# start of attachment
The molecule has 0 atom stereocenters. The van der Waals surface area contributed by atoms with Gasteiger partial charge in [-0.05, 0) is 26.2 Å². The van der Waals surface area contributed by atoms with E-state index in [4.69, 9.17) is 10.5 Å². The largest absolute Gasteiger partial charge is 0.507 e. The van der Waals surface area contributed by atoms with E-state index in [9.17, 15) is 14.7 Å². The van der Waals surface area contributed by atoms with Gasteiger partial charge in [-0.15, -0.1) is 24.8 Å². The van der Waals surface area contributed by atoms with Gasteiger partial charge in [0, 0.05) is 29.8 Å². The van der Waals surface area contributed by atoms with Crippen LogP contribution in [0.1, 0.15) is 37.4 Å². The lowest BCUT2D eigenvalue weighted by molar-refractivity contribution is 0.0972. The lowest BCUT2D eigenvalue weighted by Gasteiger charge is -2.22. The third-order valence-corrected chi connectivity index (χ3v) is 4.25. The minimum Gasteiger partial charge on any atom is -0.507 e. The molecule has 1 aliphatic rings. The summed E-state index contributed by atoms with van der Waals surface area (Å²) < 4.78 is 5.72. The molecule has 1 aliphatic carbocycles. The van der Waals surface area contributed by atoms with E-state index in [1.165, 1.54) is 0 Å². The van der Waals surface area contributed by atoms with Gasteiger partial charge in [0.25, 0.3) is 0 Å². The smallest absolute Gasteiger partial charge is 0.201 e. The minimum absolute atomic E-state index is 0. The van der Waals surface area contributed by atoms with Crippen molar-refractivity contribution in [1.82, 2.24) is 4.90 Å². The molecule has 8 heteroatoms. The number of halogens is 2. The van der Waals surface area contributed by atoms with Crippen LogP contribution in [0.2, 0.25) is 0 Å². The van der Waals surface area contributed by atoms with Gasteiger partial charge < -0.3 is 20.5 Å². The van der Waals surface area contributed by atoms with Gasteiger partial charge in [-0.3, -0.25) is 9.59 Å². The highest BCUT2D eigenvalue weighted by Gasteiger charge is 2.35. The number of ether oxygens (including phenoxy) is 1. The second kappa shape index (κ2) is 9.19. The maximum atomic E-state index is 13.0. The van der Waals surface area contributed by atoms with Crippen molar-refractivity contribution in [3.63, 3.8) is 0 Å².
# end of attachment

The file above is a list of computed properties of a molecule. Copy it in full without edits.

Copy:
The molecule has 0 atom stereocenters. The van der Waals surface area contributed by atoms with Gasteiger partial charge in [-0.05, 0) is 26.2 Å². The van der Waals surface area contributed by atoms with E-state index in [4.69, 9.17) is 10.5 Å². The largest absolute Gasteiger partial charge is 0.507 e. The van der Waals surface area contributed by atoms with E-state index in [9.17, 15) is 14.7 Å². The van der Waals surface area contributed by atoms with Gasteiger partial charge in [-0.15, -0.1) is 24.8 Å². The van der Waals surface area contributed by atoms with Gasteiger partial charge in [0, 0.05) is 29.8 Å². The van der Waals surface area contributed by atoms with Crippen LogP contribution in [0.1, 0.15) is 37.4 Å². The lowest BCUT2D eigenvalue weighted by molar-refractivity contribution is 0.0972. The lowest BCUT2D eigenvalue weighted by Gasteiger charge is -2.22. The third-order valence-corrected chi connectivity index (χ3v) is 4.25. The minimum Gasteiger partial charge on any atom is -0.507 e. The molecule has 1 aliphatic rings. The summed E-state index contributed by atoms with van der Waals surface area (Å²) < 4.78 is 5.72. The molecule has 1 aliphatic carbocycles. The van der Waals surface area contributed by atoms with E-state index in [1.165, 1.54) is 0 Å². The van der Waals surface area contributed by atoms with Gasteiger partial charge in [0.25, 0.3) is 0 Å². The smallest absolute Gasteiger partial charge is 0.201 e. The minimum absolute atomic E-state index is 0. The van der Waals surface area contributed by atoms with Crippen molar-refractivity contribution in [1.82, 2.24) is 4.90 Å². The molecule has 8 heteroatoms. The number of halogens is 2. The van der Waals surface area contributed by atoms with Crippen LogP contribution in [0.2, 0.25) is 0 Å². The van der Waals surface area contributed by atoms with Gasteiger partial charge < -0.3 is 20.5 Å². The van der Waals surface area contributed by atoms with Gasteiger partial charge in [-0.3, -0.25) is 9.59 Å². The highest BCUT2D eigenvalue weighted by Gasteiger charge is 2.35. The number of ether oxygens (including phenoxy) is 1. The second kappa shape index (κ2) is 9.19. The maximum atomic E-state index is 13.0. The van der Waals surface area contributed by atoms with Crippen molar-refractivity contribution in [3.63, 3.8) is 0 Å².